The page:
Do we really know how many foreclosures are out there?
A foreclosure sign in front of a home in Miami Beach, Fla.
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Kai Ryssdal: There was an interesting development in the foreclosure paperwork story. Tom Miller, the Iowa Attorney General who's been leading the charge against big banks and their robo-signers, said he's set to launch a criminal investigation. "We will put people in jail" was the direct quote.
In the meantime, the latest foreclosure numbers are going to come out tomorrow from a company called RealtyTrac. There'll be headlines about how many more homes might wind up being bank-owned. Lots of discussion about what that might mean for the economy. But foreclosures aren't all that easy to get a handle on.
Marketplace's Alisa Roth has more.
Alisa Roth: When the numbers come out tomorrow, we'll find out how many hundreds of thousands of homes got foreclosure notices in November and how that compares to other months and years.
The question is how accurate those figures are. Depending on the source, anywhere from five to eight million properties are in some stage of foreclosure. Even if everybody agreed on the number, it's hard to interpret exactly how dire the situation really is. For starters, foreclosure isn't an event. It's a process.
Alan White is a law professor at Valparaiso University.
Alan White: Foreclosures take awhile. You have states where the whole process is over and done with in a month and a half. And in other states where it takes a year and a half.
The robo-signing mess means banks have frozen some foreclosures. And White says even before that, some banks were holding off on foreclosures. All of which means that many distressed properties haven't been counted yet.
But there's another more basic problem. Unlike, say, unemployment or Gross Domestic Product, there is no official foreclosure figure. The Mortgage Bankers Association keeps some stats. So do government housing agencies Fannie Mae and Freddie Mac, but probably the one we hear the most from is an outfit called RealtyTrac. RealtyTrac is mainly a website that lists foreclosed properties for sale. But it also releases data that includes everything from the first warning a home owner is behind on payments to the notice the bank has repossessed the property, which is sometimes called an REO.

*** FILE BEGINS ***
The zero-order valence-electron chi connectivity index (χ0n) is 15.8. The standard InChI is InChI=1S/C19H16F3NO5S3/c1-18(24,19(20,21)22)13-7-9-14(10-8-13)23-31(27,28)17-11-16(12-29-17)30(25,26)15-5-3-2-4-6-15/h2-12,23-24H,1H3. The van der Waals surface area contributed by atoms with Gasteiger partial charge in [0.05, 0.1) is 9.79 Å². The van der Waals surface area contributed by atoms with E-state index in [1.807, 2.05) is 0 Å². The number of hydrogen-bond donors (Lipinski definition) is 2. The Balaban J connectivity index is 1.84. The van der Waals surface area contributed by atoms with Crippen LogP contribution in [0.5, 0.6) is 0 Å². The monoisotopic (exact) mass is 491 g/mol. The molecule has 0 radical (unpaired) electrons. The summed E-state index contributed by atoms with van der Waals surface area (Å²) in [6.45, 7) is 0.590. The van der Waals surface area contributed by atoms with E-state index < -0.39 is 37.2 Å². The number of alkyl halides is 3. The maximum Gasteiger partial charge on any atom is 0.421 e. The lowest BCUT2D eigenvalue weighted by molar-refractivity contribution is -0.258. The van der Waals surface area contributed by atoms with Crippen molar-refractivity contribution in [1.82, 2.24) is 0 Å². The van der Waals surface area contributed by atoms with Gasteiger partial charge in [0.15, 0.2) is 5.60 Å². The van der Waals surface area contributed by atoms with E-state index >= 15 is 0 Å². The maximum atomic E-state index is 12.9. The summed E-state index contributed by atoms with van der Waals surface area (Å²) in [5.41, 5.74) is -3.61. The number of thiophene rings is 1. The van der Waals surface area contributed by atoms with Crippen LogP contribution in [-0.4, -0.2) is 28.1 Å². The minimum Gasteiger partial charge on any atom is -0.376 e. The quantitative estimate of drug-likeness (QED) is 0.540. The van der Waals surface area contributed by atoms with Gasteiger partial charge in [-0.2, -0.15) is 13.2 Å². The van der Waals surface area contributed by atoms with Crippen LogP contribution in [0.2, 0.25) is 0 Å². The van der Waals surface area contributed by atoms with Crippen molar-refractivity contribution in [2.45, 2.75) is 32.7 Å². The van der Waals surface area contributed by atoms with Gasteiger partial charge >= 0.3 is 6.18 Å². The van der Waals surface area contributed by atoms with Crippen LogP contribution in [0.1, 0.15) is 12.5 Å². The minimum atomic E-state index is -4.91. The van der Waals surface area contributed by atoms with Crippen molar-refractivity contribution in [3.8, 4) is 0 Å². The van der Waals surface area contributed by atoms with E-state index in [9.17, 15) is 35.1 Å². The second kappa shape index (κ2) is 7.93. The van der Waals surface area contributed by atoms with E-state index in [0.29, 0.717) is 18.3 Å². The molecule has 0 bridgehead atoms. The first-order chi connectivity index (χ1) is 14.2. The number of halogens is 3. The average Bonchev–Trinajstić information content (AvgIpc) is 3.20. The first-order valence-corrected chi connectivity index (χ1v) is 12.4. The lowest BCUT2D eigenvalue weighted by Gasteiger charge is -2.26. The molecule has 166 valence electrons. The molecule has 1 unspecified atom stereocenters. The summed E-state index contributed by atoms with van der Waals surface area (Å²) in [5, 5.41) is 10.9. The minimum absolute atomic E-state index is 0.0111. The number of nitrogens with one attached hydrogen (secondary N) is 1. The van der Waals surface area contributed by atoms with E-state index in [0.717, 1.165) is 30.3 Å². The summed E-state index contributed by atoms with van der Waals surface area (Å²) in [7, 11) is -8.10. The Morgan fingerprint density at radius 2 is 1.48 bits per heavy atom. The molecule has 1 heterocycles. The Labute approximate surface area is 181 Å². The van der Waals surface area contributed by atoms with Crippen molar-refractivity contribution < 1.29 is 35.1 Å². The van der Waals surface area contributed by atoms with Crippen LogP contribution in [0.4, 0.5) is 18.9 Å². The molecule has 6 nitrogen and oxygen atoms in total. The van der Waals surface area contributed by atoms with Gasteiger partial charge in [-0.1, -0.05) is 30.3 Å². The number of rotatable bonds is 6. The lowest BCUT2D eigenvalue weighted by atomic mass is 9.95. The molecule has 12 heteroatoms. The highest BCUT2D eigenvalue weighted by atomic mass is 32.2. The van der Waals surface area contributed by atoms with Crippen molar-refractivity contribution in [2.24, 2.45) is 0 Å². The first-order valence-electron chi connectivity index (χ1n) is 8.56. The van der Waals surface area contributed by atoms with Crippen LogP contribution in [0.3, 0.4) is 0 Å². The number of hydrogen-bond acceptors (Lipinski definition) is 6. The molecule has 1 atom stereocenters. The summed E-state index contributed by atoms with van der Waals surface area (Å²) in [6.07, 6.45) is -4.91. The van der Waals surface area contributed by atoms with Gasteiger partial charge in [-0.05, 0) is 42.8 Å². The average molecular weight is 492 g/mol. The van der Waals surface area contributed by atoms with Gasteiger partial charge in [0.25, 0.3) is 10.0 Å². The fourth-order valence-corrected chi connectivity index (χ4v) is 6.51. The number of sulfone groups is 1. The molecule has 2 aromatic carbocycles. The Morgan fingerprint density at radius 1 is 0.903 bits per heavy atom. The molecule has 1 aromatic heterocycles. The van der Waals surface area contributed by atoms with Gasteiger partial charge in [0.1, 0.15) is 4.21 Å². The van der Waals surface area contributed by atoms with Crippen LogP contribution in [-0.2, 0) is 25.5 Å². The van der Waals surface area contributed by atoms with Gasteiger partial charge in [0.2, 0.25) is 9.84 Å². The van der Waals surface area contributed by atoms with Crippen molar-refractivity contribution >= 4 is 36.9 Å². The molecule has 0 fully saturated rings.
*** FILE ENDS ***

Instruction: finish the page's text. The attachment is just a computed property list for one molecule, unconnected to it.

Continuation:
Rick Sharga is a vice president at RealtyTrac.
Rick Sharga: So in the RealtyTrac database, we have the initial notices of default, the notices of sale and the REOs. We collect those largely manually in county recorders offices, county courthouses, tax assessors offices in 2,200 counties across the country.
Sharga says RealtyTrac has the most up-to-date statistics around. But the company's been called out for overstating the foreclosure problem. Because it reports each step in the foreclosure process, RealtyTrac may overcount some homes in the short-term. On a single house, the notice of default could get counted in October, the notice of sale in November and the actual bank repossession in December. And each of those would appear on the corresponding monthly report.
Sharga says RealtyTrac has improved its analysis, so it strips out double- or triple-counts on the same property.
Sharga: So that over a set period of time, we only count the property once, no matter how many times it gets a foreclosure record or a foreclosure notice.
But there's still a time lag. So most of the duplication doesn't get fixed until RealtyTrac's quarterly reports -- which don't get nearly as much attention in the press as the monthly reports do.
Andrew McCulloch is an analyst at Green Street Advisors, it's a company that provides real estate research to investors. He says he uses data from RealtyTrac -- plus numbers from the Mortgage Bankers Association, Fannie Mae and Freddie Mac and other places, too.
Andrew McCulloch: We don't take any one of these single sources as gospel.
McCulloch: What we try to do is combine and interpret what they're all saying at any given time or over a certain time period.
Something to think about when you hear those foreclosure numbers tomorrow.
I'm Alisa Roth for Marketplace.